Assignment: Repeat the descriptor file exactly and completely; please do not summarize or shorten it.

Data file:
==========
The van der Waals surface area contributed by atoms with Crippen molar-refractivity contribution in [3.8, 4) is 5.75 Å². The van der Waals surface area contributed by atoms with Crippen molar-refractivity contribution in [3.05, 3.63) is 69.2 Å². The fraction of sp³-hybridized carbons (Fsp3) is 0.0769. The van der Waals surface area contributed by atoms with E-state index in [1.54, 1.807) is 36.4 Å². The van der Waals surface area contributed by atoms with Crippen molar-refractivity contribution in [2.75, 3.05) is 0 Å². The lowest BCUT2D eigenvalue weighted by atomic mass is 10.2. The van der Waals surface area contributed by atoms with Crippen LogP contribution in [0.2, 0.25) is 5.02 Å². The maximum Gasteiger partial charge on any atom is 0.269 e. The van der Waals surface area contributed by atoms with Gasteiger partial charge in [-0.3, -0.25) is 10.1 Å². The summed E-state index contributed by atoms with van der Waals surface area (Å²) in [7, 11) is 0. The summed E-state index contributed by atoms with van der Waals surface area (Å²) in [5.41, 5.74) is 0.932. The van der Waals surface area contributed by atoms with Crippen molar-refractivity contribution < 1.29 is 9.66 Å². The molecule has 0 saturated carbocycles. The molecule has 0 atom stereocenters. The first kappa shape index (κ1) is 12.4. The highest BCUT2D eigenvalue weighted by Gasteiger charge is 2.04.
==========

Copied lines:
The van der Waals surface area contributed by atoms with Crippen molar-refractivity contribution in [3.8, 4) is 5.75 Å². The van der Waals surface area contributed by atoms with Crippen molar-refractivity contribution in [3.05, 3.63) is 69.2 Å². The fraction of sp³-hybridized carbons (Fsp3) is 0.0769. The van der Waals surface area contributed by atoms with E-state index in [1.54, 1.807) is 36.4 Å². The van der Waals surface area contributed by atoms with Crippen molar-refractivity contribution in [2.75, 3.05) is 0 Å². The lowest BCUT2D eigenvalue weighted by atomic mass is 10.2. The van der Waals surface area contributed by atoms with Crippen LogP contribution in [0.2, 0.25) is 5.02 Å². The maximum Gasteiger partial charge on any atom is 0.269 e. The van der Waals surface area contributed by atoms with Gasteiger partial charge in [-0.3, -0.25) is 10.1 Å². The summed E-state index contributed by atoms with van der Waals surface area (Å²) in [7, 11) is 0. The summed E-state index contributed by atoms with van der Waals surface area (Å²) in [5.41, 5.74) is 0.932. The van der Waals surface area contributed by atoms with Crippen molar-refractivity contribution < 1.29 is 9.66 Å². The molecule has 0 saturated carbocycles. The molecule has 0 atom stereocenters. The first kappa shape index (κ1) is 12.4. The highest BCUT2D eigenvalue weighted by Gasteiger charge is 2.04.